Michael New, the Wiltshire Wildlife Trust's Ecological Officer,
has previously been to a couple of Tristan’s presentations and he says that they really get you enthusiastic about this interesting group. Tristan also runs the recording scheme.
The meeting is on March 22nd and starts at 7pm. Please can you let Michael know if you are interested in attending and he will send out Zoom meeting details for you. email@example.com
Tree husbandry (Focus - February)
Members of the Society have been busy on practical projects recently. Before Christmas, in the parish meadow (behind the Nadder Centre) we planted nearly 150 trees. A number of trees and shrubs were planted in 2013 in the sheltered, south-western, bottom corner of the field. These are established now and are beginning to knit together. The new planting will augment these. Species planted included oak, birch, hawthorn, willow, dogwood, buckthorn, hornbeam, beech and crab apple. This diversity of species aims to make it as valuable for wildlife as well as interesting to look at. Most of the trees were relatively small, bare-rooted plants; planted correctly, these have the best chance of rapid establishment. Each is supported with a bamboo cane and spiral guard for protection while a woodchip mulch around the base will help to suppress weeds and retain moisture. We look forward to them bursting into leaf in the spring.
We also took the opportunity to weed amongst the young hedge line between the community orchard and the skatepark, again applying mulch to help their establishment.
An ongoing project is to lay the hedge which separates the parish meadow from orchard and skatepark. It will involve cutting away some of the existing growth to make the hedge line thicker and more vigorous in the long term. Laying prompts the existing shrubs in the hedge to send up new growth from the base while still growing from the remaining branches that have been laid. This prevents it getting gappy and top heavy and helps the hedge to develop the width which makes it most valuable to wildlife.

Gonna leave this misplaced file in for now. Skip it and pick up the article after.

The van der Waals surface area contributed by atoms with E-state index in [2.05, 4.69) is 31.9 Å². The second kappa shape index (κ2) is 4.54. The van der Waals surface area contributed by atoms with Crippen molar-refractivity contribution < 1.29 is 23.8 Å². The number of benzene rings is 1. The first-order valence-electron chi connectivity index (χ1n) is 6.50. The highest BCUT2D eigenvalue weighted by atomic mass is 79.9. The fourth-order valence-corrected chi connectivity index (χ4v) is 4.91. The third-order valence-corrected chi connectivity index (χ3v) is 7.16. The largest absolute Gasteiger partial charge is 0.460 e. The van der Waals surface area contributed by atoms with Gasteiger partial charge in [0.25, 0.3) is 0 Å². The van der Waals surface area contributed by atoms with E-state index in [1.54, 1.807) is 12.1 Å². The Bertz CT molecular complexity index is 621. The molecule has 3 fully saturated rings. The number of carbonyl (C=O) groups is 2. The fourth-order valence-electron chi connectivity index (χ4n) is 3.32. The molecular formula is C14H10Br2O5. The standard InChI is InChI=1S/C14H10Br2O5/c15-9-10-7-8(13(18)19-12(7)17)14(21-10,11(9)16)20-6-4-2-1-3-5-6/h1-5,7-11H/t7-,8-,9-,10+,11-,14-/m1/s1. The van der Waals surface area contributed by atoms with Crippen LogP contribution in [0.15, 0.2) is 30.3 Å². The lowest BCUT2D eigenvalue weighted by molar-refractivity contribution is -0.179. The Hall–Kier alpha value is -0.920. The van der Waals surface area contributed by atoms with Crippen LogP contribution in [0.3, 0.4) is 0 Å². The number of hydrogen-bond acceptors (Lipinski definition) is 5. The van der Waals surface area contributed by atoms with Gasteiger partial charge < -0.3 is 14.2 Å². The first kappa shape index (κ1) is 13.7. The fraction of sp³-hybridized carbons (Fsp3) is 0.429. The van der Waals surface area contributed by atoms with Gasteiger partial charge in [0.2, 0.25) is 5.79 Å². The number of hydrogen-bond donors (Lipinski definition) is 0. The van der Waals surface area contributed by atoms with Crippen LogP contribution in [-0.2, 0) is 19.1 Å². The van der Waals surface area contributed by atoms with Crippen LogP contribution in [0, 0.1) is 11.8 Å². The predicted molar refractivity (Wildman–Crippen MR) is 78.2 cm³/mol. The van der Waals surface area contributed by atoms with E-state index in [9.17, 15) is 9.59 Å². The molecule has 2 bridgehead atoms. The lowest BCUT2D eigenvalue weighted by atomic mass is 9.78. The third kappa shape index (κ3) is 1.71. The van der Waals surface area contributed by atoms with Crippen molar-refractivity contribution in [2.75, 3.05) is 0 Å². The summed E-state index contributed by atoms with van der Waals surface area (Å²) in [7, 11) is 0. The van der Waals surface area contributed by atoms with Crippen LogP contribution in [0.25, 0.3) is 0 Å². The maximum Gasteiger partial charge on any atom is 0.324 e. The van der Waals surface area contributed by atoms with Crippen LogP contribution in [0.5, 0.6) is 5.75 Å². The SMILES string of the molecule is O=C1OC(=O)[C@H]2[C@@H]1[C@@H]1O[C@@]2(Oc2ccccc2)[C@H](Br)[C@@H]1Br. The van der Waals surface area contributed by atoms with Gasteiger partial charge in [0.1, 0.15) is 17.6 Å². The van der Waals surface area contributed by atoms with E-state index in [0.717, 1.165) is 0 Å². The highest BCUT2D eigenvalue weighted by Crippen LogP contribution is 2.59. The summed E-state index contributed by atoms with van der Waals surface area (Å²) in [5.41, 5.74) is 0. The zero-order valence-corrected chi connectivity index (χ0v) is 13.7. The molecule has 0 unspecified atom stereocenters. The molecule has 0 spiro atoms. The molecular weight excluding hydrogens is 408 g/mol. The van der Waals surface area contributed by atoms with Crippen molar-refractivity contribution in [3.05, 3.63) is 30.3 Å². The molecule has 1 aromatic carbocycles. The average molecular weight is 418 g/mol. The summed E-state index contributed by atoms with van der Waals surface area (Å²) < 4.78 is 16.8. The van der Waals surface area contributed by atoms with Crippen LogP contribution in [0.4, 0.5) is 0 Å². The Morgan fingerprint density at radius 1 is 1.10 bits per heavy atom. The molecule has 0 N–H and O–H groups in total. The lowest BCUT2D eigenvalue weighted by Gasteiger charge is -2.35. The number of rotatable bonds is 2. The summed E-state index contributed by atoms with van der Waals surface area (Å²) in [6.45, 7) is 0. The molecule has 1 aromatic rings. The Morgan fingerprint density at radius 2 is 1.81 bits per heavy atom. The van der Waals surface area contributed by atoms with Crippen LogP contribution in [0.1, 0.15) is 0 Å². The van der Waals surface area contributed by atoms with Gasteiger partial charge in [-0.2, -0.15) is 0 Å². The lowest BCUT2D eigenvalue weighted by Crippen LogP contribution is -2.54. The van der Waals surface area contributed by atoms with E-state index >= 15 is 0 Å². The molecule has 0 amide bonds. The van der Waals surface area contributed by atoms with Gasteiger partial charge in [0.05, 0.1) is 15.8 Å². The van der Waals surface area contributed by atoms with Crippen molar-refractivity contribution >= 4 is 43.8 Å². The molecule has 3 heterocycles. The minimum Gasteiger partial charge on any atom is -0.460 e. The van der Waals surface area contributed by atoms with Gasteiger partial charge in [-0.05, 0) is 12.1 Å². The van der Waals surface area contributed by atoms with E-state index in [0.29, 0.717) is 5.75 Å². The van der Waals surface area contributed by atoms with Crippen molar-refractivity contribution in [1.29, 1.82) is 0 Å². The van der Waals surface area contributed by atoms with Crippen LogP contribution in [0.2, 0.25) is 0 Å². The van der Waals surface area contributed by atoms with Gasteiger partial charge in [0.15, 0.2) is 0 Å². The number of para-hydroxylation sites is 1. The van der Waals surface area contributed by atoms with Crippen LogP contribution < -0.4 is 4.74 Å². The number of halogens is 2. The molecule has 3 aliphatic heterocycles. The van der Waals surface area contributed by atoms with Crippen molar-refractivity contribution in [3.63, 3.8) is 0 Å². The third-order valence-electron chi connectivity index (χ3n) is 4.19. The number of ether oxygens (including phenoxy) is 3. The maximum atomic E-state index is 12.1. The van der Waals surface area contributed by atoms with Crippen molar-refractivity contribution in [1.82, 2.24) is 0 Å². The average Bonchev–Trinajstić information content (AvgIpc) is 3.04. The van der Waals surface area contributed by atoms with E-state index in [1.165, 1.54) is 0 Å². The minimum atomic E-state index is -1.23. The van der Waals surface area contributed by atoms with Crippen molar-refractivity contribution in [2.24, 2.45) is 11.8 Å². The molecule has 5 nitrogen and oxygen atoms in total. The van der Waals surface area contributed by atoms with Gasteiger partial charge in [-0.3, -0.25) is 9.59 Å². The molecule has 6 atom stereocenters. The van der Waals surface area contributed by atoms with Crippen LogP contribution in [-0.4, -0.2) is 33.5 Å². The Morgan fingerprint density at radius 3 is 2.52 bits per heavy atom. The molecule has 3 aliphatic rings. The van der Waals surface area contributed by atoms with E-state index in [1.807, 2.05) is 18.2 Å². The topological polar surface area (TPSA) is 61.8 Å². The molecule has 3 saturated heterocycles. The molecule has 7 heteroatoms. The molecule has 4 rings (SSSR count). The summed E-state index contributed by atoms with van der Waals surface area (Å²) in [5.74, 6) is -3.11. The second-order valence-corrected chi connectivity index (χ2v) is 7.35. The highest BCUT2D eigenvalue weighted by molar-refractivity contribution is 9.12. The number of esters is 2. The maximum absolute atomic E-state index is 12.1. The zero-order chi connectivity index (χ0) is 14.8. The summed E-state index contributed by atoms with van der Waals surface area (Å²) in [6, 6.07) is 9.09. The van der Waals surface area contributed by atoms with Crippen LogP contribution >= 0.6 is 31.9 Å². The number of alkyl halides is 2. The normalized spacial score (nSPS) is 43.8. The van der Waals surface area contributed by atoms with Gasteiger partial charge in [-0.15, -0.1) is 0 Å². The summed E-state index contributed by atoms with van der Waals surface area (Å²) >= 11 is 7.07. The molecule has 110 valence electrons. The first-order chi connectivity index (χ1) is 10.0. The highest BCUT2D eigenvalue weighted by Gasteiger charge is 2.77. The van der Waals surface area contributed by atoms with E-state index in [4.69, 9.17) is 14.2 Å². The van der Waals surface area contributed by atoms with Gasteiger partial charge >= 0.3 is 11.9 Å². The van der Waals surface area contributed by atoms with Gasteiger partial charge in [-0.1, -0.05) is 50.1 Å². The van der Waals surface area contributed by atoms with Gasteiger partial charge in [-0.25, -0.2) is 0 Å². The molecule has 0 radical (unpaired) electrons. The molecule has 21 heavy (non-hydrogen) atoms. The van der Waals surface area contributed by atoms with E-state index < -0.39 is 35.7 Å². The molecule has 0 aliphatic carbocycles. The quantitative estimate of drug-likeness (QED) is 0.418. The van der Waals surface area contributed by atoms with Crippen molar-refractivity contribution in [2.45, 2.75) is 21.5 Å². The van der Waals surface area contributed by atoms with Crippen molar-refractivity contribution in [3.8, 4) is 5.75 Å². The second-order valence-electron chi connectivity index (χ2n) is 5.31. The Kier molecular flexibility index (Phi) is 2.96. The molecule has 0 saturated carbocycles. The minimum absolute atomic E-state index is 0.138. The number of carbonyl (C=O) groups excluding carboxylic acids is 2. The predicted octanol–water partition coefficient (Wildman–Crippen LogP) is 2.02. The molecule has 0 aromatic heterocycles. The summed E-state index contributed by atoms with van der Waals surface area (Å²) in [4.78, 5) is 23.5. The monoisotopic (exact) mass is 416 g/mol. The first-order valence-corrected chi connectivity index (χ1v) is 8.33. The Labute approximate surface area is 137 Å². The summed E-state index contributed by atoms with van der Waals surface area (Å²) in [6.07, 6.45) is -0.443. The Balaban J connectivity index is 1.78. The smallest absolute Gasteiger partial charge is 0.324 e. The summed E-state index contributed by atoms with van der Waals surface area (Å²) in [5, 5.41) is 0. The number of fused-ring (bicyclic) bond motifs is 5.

In the New Year members were hard at work coppicing in Oysters Coppice Wiltshire Wildlife Trust reserve near Semley. The society will also continue to organise coppicing in the community field in years to come. When coppicing, all the small trees and bushes are cut down to the ground over a defined area. This lets sunlight in and results in a flush of flowering plants for a few years until the cut stumps have regrown and shade returns. Some of the cut material is woven into dead hedges to protect the cut stumps – or stools as they are known – and later more is placed over the stools to prevent deer browsing. Many woodlands in Britain used to be managed as coppices but as the markets for the products that they produced – e.g., hurdles, thatching spars, fence rails and posts – declined so did coppicing, to the detriment of many woods’ wildlife.
by Andrew Graham
Congratulations to our chair, Peter Shallcross, Vice Chair of the Nadder Valley Farmer Group, on being short-listed for his disease-resistant elm project in the Conservation Project of the Year category of the 2022 Wiltshire Life Awards.
With 6,000 elm trees delivered nationally, Peter’s work over the last five years has made a significant contribution to the re-establishment of elm trees in our landscape and the conservation of species which rely on elms to thrive.
Photo: Avocets (Izzy Fry)
The headers display photos taken by our members. Do get in touch via the Contact Form if you'd like to submit a photo for selection.